United Cargo equipped for a new era

A MAJOR MERGER and switching to an entirely new IT system must be two of the more stressful things that a company has to deal with, so imagine what it has been like for United Cargo in the past eighteen months having to deal with both.
The merger between United Airlines and Continental was formalised in October 2010, but it has only been recently that the United Cargo team have finished dealing with the details, such as renegotiating supplier contracts. 
Meanwhile in July it cut over from its old legacy system to a next generation Mercator one, which it has dubbed United Cargo 360.
Oh, and it was also one of the first airline cargo departments to have the B787 Dreamliner to get used to, a process interrupted when the Federal Aviation Administration (FAA) grounded the aircraft from 16 January to 19 April for safety checks.  
So a busy year, then, and as it draws to its close United Cargo’s president Robbie Anderson, is looking forward to getting back to a focus on ordinary business activities.
He admits that with all the challenges of the past year and a half, United Cargo took its eye off the ball a bit on the sales side, leading to a loss of several per cent in market share.
“We have not always been able to run the business as we would like, but now we are getting out there and seeing customers and starting to see our quality of service improve. We have a target to recapture US$100m of revenue in the next 12-18 months.”
On the merger front, United Cargo moved quickly to combine operations – it had co-located most of its handling operations within the first year, for example. But as ever the devil is in the details. Anderson points out that once co-located many handling contracts still need to be renegotiated, replacing two agreements with one.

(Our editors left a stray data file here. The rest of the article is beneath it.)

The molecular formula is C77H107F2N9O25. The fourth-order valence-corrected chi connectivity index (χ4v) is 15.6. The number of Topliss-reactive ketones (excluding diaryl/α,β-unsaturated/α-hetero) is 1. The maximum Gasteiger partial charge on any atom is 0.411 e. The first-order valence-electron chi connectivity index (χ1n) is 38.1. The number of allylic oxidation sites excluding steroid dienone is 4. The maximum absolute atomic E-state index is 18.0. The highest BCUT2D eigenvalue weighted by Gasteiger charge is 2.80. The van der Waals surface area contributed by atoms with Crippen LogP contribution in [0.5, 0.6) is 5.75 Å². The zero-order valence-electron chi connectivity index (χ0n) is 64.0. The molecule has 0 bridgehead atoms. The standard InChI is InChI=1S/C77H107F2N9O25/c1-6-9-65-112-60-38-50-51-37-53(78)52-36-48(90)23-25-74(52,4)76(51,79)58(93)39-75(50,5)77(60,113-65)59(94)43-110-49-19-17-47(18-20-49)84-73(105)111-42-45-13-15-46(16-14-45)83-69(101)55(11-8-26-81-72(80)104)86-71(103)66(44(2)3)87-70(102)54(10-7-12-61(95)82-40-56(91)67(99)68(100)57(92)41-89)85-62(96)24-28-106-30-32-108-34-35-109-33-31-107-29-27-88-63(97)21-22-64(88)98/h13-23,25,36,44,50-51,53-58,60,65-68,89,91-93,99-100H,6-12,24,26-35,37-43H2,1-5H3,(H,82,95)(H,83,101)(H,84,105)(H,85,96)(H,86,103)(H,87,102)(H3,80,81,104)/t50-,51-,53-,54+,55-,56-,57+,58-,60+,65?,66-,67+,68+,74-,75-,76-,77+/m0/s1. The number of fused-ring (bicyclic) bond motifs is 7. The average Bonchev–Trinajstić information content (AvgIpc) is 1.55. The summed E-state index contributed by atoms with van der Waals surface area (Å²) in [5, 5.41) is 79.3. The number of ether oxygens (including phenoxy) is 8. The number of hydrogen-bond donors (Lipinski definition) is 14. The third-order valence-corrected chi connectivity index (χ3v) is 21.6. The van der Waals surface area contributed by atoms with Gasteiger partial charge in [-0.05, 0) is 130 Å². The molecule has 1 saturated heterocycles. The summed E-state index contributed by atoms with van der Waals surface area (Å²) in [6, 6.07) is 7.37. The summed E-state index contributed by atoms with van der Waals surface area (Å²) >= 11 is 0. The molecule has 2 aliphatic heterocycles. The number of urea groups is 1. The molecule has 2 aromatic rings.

In some cases new suppliers had to be found because the existing ones did not have enough space to handle the merged carrier. In all, he says, 32 vendor agreements had to be changed as a result.
The merger also affected the implementation of the new IT system. United has taken both the SkyChain cargo system and Rapid revenue management suite of Mercator, and was originally supposed to go live with them in 2012.
But the carrier felt this was too much of a stretch, and instead opted to delay cutover until this year.
While it waited, it decided to integrate the existing Continental and United systems to give customers one interface and one point of contact.
This took place on 1 December 2012, and so meant the company had to go through two system changes in seven months. But Anderson says it was worth taking the extra time to get the Mercator implementation right.

Read Peter Conway’s full interview with Robbie Anderson in the next edition of Air Cargo News  18 November  – Issue 765 
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